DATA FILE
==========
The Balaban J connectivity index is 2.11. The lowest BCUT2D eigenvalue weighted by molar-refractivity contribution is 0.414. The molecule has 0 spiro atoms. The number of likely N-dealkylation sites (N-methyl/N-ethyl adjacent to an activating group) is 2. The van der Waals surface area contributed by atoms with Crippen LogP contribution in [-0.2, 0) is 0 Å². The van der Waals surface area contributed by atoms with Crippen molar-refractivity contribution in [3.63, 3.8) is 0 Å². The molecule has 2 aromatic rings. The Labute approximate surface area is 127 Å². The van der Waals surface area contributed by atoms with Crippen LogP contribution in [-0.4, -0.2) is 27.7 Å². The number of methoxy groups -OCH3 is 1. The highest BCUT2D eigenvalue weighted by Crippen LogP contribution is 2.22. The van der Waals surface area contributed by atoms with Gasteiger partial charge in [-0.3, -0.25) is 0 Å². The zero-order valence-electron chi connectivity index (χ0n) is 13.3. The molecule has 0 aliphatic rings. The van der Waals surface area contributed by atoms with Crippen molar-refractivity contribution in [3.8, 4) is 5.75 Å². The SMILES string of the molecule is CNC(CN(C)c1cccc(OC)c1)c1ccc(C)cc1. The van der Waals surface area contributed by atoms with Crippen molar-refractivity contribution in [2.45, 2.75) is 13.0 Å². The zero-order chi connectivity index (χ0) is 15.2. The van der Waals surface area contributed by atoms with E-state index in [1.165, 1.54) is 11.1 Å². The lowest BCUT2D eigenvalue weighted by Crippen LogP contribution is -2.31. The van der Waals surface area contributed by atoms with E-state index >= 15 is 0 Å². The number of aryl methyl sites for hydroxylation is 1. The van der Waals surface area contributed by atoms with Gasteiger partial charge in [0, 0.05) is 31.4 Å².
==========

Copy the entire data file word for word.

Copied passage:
The Balaban J connectivity index is 2.11. The lowest BCUT2D eigenvalue weighted by molar-refractivity contribution is 0.414. The molecule has 0 spiro atoms. The number of likely N-dealkylation sites (N-methyl/N-ethyl adjacent to an activating group) is 2. The van der Waals surface area contributed by atoms with Crippen LogP contribution in [-0.2, 0) is 0 Å². The van der Waals surface area contributed by atoms with Crippen molar-refractivity contribution in [3.63, 3.8) is 0 Å². The molecule has 2 aromatic rings. The Labute approximate surface area is 127 Å². The van der Waals surface area contributed by atoms with Crippen LogP contribution in [-0.4, -0.2) is 27.7 Å². The number of methoxy groups -OCH3 is 1. The highest BCUT2D eigenvalue weighted by Crippen LogP contribution is 2.22. The van der Waals surface area contributed by atoms with Gasteiger partial charge in [-0.3, -0.25) is 0 Å². The zero-order valence-electron chi connectivity index (χ0n) is 13.3. The molecule has 0 aliphatic rings. The van der Waals surface area contributed by atoms with Crippen molar-refractivity contribution in [3.8, 4) is 5.75 Å². The SMILES string of the molecule is CNC(CN(C)c1cccc(OC)c1)c1ccc(C)cc1. The van der Waals surface area contributed by atoms with Crippen molar-refractivity contribution in [2.45, 2.75) is 13.0 Å². The zero-order chi connectivity index (χ0) is 15.2. The van der Waals surface area contributed by atoms with E-state index in [1.165, 1.54) is 11.1 Å². The lowest BCUT2D eigenvalue weighted by Crippen LogP contribution is -2.31. The van der Waals surface area contributed by atoms with E-state index >= 15 is 0 Å². The number of aryl methyl sites for hydroxylation is 1. The van der Waals surface area contributed by atoms with Gasteiger partial charge in [0, 0.05) is 31.4 Å².